Nevertheless, punishing such employees by dismissing them, imposing enormous financial penalty, or withholding their salaries would compel them to change their behavior. Majority of the employees struggles to get jobs (Fielder 1986). After getting the job, they settle down and forget the challenges they faced when looking for a job.
Eventually, they cease to appreciate their employment and engage in activities that are detrimental to an organization. The best way to prevent such cases happening in an organization is to impose severe punishment on employees or cohorts that behave unethically. This would discourage the employees from engaging in unethical behavior.
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While this may sound plausible theoretically, it does not manifest itself in most cases. Even though some followers refrain from unethical behavior due to fear of losing jobs, those that benefit from the behavior hardly abandons it despite the threat of facing severe punishment.
In most cases, such threats only intensify their behavior as they try to reap enough before facing the punishment or losing their jobs. In other cases, such followers change their ways of propagating unethical behavior to avoid being noticed by their leaders. Hence, the organization continues incurring mysterious loses that it cannot blame on a particular follower.
There is a strong relationship between transformative leadership and trait theories of leadership. Trait theories focus on personal characteristics like personality, decisiveness, cooperativeness, and persistence (Derue et al. 2011). A leader with these features is likely to be successful. On the other hand, a transformative leader uses his or her traits to influence others. For instance, the leader applies his or her decisiveness to win trust from cohorts.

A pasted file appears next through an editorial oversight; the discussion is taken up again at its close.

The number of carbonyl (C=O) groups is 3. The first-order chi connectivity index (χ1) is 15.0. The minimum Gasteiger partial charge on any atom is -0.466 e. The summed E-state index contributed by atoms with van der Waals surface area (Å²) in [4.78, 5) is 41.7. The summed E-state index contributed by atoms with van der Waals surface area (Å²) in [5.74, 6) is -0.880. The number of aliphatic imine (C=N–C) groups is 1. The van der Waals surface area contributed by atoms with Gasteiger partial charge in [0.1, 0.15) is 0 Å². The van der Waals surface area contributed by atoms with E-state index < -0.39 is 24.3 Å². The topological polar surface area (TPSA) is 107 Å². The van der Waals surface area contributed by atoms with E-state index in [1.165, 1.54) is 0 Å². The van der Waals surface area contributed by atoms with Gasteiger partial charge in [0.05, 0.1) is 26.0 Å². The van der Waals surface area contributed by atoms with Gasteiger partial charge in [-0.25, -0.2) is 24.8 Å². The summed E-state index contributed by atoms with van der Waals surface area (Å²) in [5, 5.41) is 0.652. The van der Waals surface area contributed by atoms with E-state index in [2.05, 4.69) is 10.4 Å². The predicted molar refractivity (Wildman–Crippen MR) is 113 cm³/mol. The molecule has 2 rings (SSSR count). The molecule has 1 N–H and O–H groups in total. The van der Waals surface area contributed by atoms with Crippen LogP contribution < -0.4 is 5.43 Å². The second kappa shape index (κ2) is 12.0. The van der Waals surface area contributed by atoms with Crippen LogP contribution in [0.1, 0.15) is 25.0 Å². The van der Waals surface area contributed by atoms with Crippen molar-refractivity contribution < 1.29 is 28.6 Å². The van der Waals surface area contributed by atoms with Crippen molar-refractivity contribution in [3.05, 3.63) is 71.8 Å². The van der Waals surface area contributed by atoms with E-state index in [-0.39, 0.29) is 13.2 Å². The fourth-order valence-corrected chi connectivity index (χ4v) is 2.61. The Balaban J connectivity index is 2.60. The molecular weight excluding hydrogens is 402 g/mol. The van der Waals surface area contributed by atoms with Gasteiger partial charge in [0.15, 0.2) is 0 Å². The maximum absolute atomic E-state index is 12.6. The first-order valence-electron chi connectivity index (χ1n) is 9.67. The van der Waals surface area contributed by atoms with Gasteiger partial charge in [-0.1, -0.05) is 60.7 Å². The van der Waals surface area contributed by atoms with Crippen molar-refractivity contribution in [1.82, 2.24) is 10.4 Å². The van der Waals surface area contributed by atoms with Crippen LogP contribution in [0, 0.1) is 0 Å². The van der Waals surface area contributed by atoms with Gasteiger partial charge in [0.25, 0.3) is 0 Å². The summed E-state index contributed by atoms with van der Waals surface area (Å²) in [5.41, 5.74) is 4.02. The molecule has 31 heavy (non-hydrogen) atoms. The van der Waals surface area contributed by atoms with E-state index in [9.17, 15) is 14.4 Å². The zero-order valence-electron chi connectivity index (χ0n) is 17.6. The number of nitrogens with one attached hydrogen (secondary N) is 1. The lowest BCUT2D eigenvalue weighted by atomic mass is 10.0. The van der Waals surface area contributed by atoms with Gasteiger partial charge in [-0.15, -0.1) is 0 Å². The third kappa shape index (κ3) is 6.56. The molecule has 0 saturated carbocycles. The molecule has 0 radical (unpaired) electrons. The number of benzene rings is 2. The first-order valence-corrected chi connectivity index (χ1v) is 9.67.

A decisive leader makes followers believe in goals they are pursuing, thus, dedicating their energy to the goals. Similarly, individual’s personality determines if one gains support from their followers. Furthermore, transformative leadership is associated with the contingency theory of leadership effectiveness. The theory suggests, “Leadership effectiveness depends on the interaction of two factors: the leader’s task or relations motivation and aspects of the situation” (Fielder 1986, p. 34).
Relations motivation is determined using coworkers that a leader prefers least. If the coworkers score high, it implies that the leader has managed to transform the workers into embracing organizational goals. On the other hand, if they score low, it means that the leader has not transformed the workers. In other words, employee commitment depends on the level of transformation a leader instills in them.
The concept of moral identity discussed in “transformative leader” model devised by Mayer et al. (2012) aligns with trait theories of leadership. Trait theories of leadership focus on personal aspects like personality, judgment, sociability, decisiveness, and socioeconomic background.
These aspects influence how a leader behaves. For instance, one’s judgment and personality are what determine if a leader becomes compassionate, caring, and honest. On the other hand, moral identity is what makes leaders exhibit certain traits. Hence, moral identity leads to either ethical or unethical traits.
Bennis, W & Nanus, B 2007, Leaders: Strategies for taking charge (2nd ed.), Harper-Collins, New York.
Caldwell, C, Dixon, R, Floyd, L, Chaudoin, J, Post, J & Cheokas, G 2012, ‘Transformative Leadership: Achieving Unparalleled Excellence’, Journal of Business Ethics, vol. 109 no. 2, pp. 175–187.
Derue, D, Nahrgang, J, Wellman, N & Humphrey, S 2011, ‘Trait and behavioral theories of leadership: integration and meta-analytic test of their relative validity’, Personnel Psychology, vol.64 no. 1, pp. 7-52.
Fielder, F 1986, ‘The contribution of cognitive resources to leadership performance’, Journal of Applied Social Psychology, vol. 16 no. 1, pp. 532–545.
Mayer, D, Aquino, K, Greenbaum, R & Kuenzi, M 2012, ‘Who Displays Ethical Leadership, and Why does it Matter? An Examination of Antecedents and Consequences of Ethical Leadership’, Academy of Management Journal, vol. 55 no. 1, pp. 151–171.